Homes & Villas by Marriott International began in spring 2019 as a high-quality alternative to rental homes in markets that might not be ideal for hotel placements.
“Some markets just don’t support hotels,” Riner said. “They are too seasonal, or the homes there are too established, so it doesn’t make sense to put a hotel there. When guests are using their [Marriott rewards program] Bonvoy points, they expect a Marriott-level experience. This is an opportunity for us to provide that kind of service in a vacation rental.”
Riner said the unique brands within Marriott are not intended to squash any of the authenticity that comes with the homes or the neighborhoods in great destination vacation venue areas. For instance, its Autograph Collection does not include any items that are Marriott-branded.
Karr says the industry would thrive with standards rather than standardization.
Finding More Time for Service
For Karr, her company’s software Hospiria is a solution for smaller independent property managers and operators of five to 50 properties.
“Many property managers want to (and should) focus on the guest experience, but they find themselves wrapped up in the administration of maintaining properties on the platforms, managing inquiries or pricing,” she said. “It takes all the marketing, distribution and technology hassle away from property managers so they can focus on the hospitality experience.”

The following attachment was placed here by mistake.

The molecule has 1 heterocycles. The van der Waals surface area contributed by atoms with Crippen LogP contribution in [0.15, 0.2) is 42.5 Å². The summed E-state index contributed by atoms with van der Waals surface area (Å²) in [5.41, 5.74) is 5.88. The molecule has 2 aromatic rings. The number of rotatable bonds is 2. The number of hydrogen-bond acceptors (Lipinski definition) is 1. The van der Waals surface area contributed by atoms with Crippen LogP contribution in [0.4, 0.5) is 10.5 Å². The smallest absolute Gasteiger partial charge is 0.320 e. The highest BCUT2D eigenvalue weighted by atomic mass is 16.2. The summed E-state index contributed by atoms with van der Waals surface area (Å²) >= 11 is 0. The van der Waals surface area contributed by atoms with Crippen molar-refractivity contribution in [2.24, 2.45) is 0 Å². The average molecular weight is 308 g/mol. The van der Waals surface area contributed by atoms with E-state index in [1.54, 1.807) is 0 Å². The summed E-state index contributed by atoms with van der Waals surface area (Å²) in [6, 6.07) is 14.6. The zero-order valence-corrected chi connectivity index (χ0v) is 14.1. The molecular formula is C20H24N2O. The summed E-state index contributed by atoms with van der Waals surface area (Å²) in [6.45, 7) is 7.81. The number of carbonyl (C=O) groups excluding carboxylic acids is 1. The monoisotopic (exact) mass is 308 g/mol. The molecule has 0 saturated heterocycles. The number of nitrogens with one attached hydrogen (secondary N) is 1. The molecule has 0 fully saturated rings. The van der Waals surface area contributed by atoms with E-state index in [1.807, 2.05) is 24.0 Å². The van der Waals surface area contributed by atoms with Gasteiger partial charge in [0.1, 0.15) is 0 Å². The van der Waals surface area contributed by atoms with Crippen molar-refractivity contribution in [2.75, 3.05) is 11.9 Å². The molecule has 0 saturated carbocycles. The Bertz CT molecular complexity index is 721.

Some of that could be lost if larger companies buy up smaller ones and standardize operational practices.
“There are occasions when larger companies buy up the smaller companies as they just aren’t able to compete,” Karr said. “I want to avoid that, because I believe that authenticity is something the travelers want and the local companies who have local knowledge are best able to deliver. We have to avoid becoming standardized and guests getting basically the same experience in London as in Paris as in San Francisco.”
Given the impression the pandemic has made and continues to make on cleanliness, housekeeping has become a hot-button for any type of hospitality. Here, standards could be more embraced.